Monad Transformers and Classes
- Blog post Tagging Monad Transformer Layers by Dan Piponi
- Paper PDF Monad Factory: Type-Indexed Monads by Mark Snyder, Perry Alexander
Tagged effects—now you can have multiple
MonadExcepts in your monad transformer stack.
- Mix tagged and untagged effects with no effort—regular transformers and classes can remain in your monad transformer stack.
- Turn untagged effects into tagged ones by wrapping them—no need to rewrite functions that use mtl.
- Different tagging styles (explicit and implicit)—no need to bother with tags if your types are unique.
- Simulate Java's checked exceptions, only better—list all exceptions your function can throw in its signature and handle them one by one.
Talk is cheap. Show me the code.
Ether's interface is similar to mtl's interface, except most functions require a tag. So let's create some tags:
ethereal "Foo" "foo" ethereal "Bar" "bar"
etherealis a Template Haskell function that expands to an empty data declaration and a value-level proxy. If for some reason you don't want to use Template Haskell, you can create tags manually like so:
In fact, any type can serve as a tag. Later we'll see how it's used for implicit tagging.
data Foo foo = Proxy :: Proxy Foo
But for now let's stick to our newly created tags
Bar. We define a function that uses multiple
MonadReaders (something impossible with mtl):
Here we can see that
add :: ( Num a , MonadReader Foo a m , MonadReader Bar a m ) => m a add = liftA2 (+) (ask foo) (ask bar) n :: Num a => a n = runReader foo (runReaderT bar add 10) 20
runReaderTare used just like the ones from mtl, only with a tag. As you might expect,
30.0—the reader environment can be polymorphic).
Tagged versions of
MonadExcept are provided as well. There's no
MonadCont because I couldn't think of a use
case for multiple
MonadConts in a monad transformer
Ether's classes are fully compatible with ones from mtl, meaning that you can use Ether with your existing code without unnecessary changes. Consider the following code snippet:
Now, say you want to add another
summator :: ( Num a , MonadWriter (Sum a) m ) => [a] -> m () summator xs = do for_ xs $ \x -> tell (Sum x)
MonadWriterto count how many numbers you've summed up. As we know, it's impossible with mtl alone, but you can combine the existing untagged
MonadWriterwith a tagged one:
Easy, right? Untagged classes can be considered a special case of tagged ones, and any mix of them should Just Work™. But wait, there's more...
import qualified Control.Monad.Ether.Writer as Ether summator :: ( Num a , MonadWriter (Sum a) m , Ether.MonadWriter Foo (Sum a) m ) => [a] -> m () summator xs = do for_ xs $ \x -> do tell (Sum x) Ether.tell foo (Sum 1)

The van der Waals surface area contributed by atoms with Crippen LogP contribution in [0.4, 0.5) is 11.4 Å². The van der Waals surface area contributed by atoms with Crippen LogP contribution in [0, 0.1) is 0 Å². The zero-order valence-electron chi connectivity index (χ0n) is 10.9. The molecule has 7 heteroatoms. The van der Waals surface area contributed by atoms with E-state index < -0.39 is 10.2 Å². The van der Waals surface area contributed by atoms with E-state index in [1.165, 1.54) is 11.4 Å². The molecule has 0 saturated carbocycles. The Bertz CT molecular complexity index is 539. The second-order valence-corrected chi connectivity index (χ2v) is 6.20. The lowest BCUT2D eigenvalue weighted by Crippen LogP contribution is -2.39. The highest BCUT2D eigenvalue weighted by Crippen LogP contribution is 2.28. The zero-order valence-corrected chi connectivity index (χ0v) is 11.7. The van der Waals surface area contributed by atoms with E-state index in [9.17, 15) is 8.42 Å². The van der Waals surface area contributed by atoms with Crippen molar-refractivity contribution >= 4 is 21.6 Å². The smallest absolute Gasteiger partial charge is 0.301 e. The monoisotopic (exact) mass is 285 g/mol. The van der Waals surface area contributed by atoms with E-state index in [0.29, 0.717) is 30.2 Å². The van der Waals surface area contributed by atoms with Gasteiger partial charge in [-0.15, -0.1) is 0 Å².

What if you have two functions, both requiring a
but it's different
MonadStates? There's no way you could
use those functions in one monad transformer stack with mtl, thus
mtl is antimodular!
However, Ether comes to the rescue with its wrapping mechanism:
Here we use the
f :: MonadState Int m => m String f = omitted g :: MonadState Bool m => m String g = omitted useboth :: ( Ether.MonadState Foo Int m , Ether.MonadState Bar Bool m ) => m String useboth = do a <- tagAttach foo f b <- tagAttach bar g return (a ++ b)
Control.Monad.Trans.Ether.Dispatchto turn untagged transformers into tagged ones.
On this wave of modularity features I'd like to present you another
one: simulating checked exceptions from Java. It's as simple as
MonadExcept per exception:
Now we can handle those exceptions one by one with
data DivideByZero = DivideByZero data NegativeLog = NegativeLog logDiv ( Floating a , Ord a , MonadExcept Foo DivideByZero m , MonadExcept Bar NegativeLog m ) => a -> a -> m a logDiv x y = do when (y == 0) (throw foo DivideByZero) let d = x/y when (d < 0) (throw bar NegativeLog) return (log d)
runExceptT. However, this tagging business starts to become unmanagable. Do we also need to create a tag per exception? The answer, fortunately, is no: since exceptions tend to be monomorphic, we can use them as tags for their classes. This feature is called implicit tagging, and we can rewrite the example above like so:
That's better. In fact, implicit tagging can be used with polymorphic tags too, but its behavior can be sometimes unobvious. You also may need to use type annotations when using implicit tagging, so for anything polymorphic prefer the explicit style.
import qualified Control.Monad.Ether.Implicit.Except as I logDiv ( Floating a , Ord a , I.MonadExcept DivideByZero m , I.MonadExcept NegativeLog m ) => a -> a -> m a logDiv x y = do when (y == 0) (I.throw DivideByZero) let d = x/y when (d < 0) (I.throw NegativeLog) return (log d)